So I’ve been doing some reflecting the last couple days knowing that our last day was coming up. Today is our last day and I have to admit that I still can’t fully wrap my head around everything that has happened. You try your best throughout the trip to appreciate and take in everything as you go, but it feels like you really can’t fully appreciate everything until the last day and even more so when you get back home.
I have learned so much from here though. I think the biggest take away for me is the confidence I gained in the classroom and realizing that lessons won’t always go as planned. I like to be well prepared in everything I do, so the fact that I made this realization and accepted it is a huge accomplishment. I now feel ready for teaching assisting!
As far as lasting impressions? The biggest lasting impression that I will forever have is the people here. The children that we taught this month are so smart, funny, and caring. The teachers as well are some of the nicest people I have ever met. And even though the vendors can be a bit overbearing, they are really nice once you get to know them. The thing that gets me the most is that we are in a third world country, where people have many reasons to be sad or depressed, and everyone seems happy. I think that they choose to be happy, which is so refreshing to see. In America we see a lot of unhappy people and yet they have everything they need.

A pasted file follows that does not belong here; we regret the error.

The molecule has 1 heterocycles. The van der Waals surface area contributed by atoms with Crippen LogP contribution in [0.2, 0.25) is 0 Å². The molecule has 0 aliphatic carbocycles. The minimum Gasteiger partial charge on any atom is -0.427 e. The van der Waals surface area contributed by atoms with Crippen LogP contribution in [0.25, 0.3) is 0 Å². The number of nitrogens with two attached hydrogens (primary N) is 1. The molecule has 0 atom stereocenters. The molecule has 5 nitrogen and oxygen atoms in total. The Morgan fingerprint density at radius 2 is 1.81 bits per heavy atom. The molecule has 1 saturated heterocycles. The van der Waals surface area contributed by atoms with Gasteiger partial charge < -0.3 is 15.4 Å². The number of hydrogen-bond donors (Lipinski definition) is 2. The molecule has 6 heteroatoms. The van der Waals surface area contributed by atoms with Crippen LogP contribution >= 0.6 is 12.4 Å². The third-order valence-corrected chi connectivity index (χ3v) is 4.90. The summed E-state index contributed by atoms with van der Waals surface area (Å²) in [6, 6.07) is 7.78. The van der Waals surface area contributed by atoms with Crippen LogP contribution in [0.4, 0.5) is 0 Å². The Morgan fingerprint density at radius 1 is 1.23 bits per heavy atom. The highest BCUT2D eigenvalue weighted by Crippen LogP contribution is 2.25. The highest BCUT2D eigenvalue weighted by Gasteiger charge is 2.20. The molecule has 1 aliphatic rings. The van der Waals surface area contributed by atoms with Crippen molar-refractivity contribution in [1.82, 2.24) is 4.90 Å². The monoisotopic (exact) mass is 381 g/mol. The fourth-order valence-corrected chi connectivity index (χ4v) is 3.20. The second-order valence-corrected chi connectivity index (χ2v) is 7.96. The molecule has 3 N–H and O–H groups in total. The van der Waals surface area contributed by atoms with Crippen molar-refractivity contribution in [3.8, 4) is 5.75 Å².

As most people know, the motto here is “hakuna matata” which means “no problem”. They really do live by this philosophy…even though there are many problems and worries here. I think I will miss that outlook once I get back to America, where everyone seems to have “problems” and “worries”.
As I begun my journey to Africa it was my dream come true to finally be here but I never knew it could weigh on my heart so heavy to make me love it more than I did before. As I became more familiar with the culture, people, and traditions, I have been able to see the similarities and differences between the people and culture from Tanzanian people and American people. No matter where you are in the world you will have people who are the same as you and some who are different. The children here are similar to children in America, they play in similar ways but have adapted to less play equipment and play with what they have. The older people are different as they aren’t in such a hurry to get to where they are going and interested in others lives.